Crown of the Continent: A weekend bike tour of a place and its people.

“Come to the shop, yo.” was the message that I received at 1pm from Emily on Saturday. After the overwhelming homecoming parade (parades are just odd), I went home, packed my final few things, and headed to the shop. Emily was repairing her rear wheel, and after trying to bring it back into true desperately, eventually a new wheel was used. While Bob and Emily fiddled with the new wheel and their panniers, I moseyed around the shop, occasionally answering questions and feeling an anxious excitement build up inside of me. We were about to leave for a tour from Missoula, MT to Glacier National Park with the intention of riding over Going to the Sun Road under the light of the Harvest Moon. We had questions to ask each other and ourselves along the way, and the desire to find answers was as strong as our desire to pedal and breathe.

After a brief shopping run at the local health food store, we fueled up on picnic tables outside. Swedish meatballs and roasted brussels sprouts. Emily giggled at the sheer amount of food that sat before her. This would not be the only time that would happen.

We began to head out of town, and as per the nature of any good adventure, the beginning wasn’t easy. A strong headwind and an unattractive stretch of  road battled our ambitions to leave town, and lost. As we crested the hill that would drop us out of view of the mountains of our home valley, the feeling set in. Time would be different for the next few days. 

Climbing Evaro hill on bikes is a mildly arduous process, but honestly seems to take nearly as long as it does by car. Emily passed me as I added a few PSI to my rear tire, and Bob stopped near me to relieve the side effects of his ambitious hydration. When he returned to our shoulder, our tiny patch of solace and safety just to the right of whiz and bustle, he noticed a reminder of the relativity of that safety; a dead raptor. Sharp, strong and delicate talons clasped air in rigor mortis, and even in this frozen state displayed their power and precision. The bird's head was gone. We sat in silence for a moment, took three feathers as a reminder of mortality and an inspiration to move swiftly, and moved the bird into the trees to decompose in peace. I placed a feather on my saddlebag, Bob into his derailleur clamp, and Emily into her hair.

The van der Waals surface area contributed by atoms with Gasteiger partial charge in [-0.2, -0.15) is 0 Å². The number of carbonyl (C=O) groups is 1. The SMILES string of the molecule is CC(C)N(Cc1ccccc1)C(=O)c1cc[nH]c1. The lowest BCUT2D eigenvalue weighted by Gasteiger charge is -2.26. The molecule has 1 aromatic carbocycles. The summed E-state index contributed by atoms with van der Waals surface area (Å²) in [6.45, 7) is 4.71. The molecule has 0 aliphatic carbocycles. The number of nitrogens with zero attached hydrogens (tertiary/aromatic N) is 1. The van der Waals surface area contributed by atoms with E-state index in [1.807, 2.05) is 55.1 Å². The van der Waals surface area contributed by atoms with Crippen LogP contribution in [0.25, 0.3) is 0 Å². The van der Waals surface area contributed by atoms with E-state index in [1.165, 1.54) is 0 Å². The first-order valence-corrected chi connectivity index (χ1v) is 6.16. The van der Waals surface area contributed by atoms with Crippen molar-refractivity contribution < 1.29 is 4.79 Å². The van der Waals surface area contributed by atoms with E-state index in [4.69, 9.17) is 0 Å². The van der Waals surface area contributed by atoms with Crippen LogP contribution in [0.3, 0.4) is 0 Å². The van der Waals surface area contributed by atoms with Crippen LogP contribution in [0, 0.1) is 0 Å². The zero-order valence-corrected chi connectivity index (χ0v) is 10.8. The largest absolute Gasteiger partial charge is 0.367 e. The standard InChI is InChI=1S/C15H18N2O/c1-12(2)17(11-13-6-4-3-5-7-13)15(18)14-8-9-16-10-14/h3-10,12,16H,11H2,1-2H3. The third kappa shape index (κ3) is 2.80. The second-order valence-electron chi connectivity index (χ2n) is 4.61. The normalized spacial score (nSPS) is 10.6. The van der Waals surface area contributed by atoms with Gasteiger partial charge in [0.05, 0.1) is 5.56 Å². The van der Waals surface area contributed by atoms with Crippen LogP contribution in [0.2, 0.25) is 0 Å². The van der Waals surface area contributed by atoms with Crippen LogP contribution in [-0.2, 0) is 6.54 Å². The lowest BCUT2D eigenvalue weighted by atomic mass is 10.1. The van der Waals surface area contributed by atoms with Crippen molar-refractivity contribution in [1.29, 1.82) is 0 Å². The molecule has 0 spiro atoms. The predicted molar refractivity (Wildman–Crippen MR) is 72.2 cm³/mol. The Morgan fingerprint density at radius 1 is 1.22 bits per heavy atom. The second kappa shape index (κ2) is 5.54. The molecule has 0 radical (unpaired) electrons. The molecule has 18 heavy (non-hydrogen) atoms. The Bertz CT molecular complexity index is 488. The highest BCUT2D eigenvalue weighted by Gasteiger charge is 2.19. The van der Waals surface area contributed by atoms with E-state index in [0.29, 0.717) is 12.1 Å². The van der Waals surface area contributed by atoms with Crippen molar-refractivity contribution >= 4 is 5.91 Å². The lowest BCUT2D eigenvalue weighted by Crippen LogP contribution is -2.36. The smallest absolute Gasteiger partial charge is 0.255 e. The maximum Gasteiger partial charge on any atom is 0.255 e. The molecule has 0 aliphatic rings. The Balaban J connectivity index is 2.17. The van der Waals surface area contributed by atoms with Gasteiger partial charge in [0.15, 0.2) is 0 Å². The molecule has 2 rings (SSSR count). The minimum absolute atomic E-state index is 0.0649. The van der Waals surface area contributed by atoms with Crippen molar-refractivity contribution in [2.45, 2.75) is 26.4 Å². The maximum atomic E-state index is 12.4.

That evening brought dark roads, bright headlights and small shoulders. Roughly 5 miles outside of Arlee, we decided to call it a night and avoid the risk of becoming closer to the raptor. Bob instinctively turned down a gravel road, and as we discussed our options, he flagged down a vehicle headed towards a group of small farmhouses tucked near the cottonwoods that sprung up along the Jocko river. The driver told us of a fishing access site that would be a great place to camp, and warned us of bears.

The Jocko is a quiet, humble river, with a welcoming air about it. As we set up camp near a few large Ponderosa pines, I watched the bright, waxing moon play off of its mild surface. After some snacks and a beer, we took on the task of a bear hang. Without rope, we would have to get creative. We loaded all of the food into a pannier and attempted to simply toss it into an overhanging cottonwood snag. The bag arced up, and then promptly down, bringing a few broken branches with it. We would have to be gentle. After some trial and error, we settled on a leverage system using a large log with the pannier on one end and my body as a fulcrum on the other, and hoisted it into the snag, leaving the log there. In the morning, we would just shake it and have our food. Hopefully the bears wouldn't figure it out first.

We awoke at 5 am and hit the road feeling motivated and potentially intimidated by the day to come. In our minds, what lay ahead was going to be a massive day; 150 miles including Logan Pass, a 3200’ climb over roughly 14 miles on Going to the Sun Road. As we crested the first hill of the day, we watched the sun rise behind the Mission mountains.


On this side of their wildness, they rise thousands of feet above the tranquil valley in which St. Ignatius rests, shadowed by their grandeur. The sheer face of Grey Wolf and the false summit and plateau of McDonald became apparent as the light changed, reminding us that there are always bigger hills. We stopped for a quick diner breakfast. Emily ordered the “Hash #2” which was explained by our teenage waitress as “literally just a huge pile of hashbrowns and veggies and cheese.” She was right.  Bob and I got an espresso from a small stand, and the girl didn’t charge me.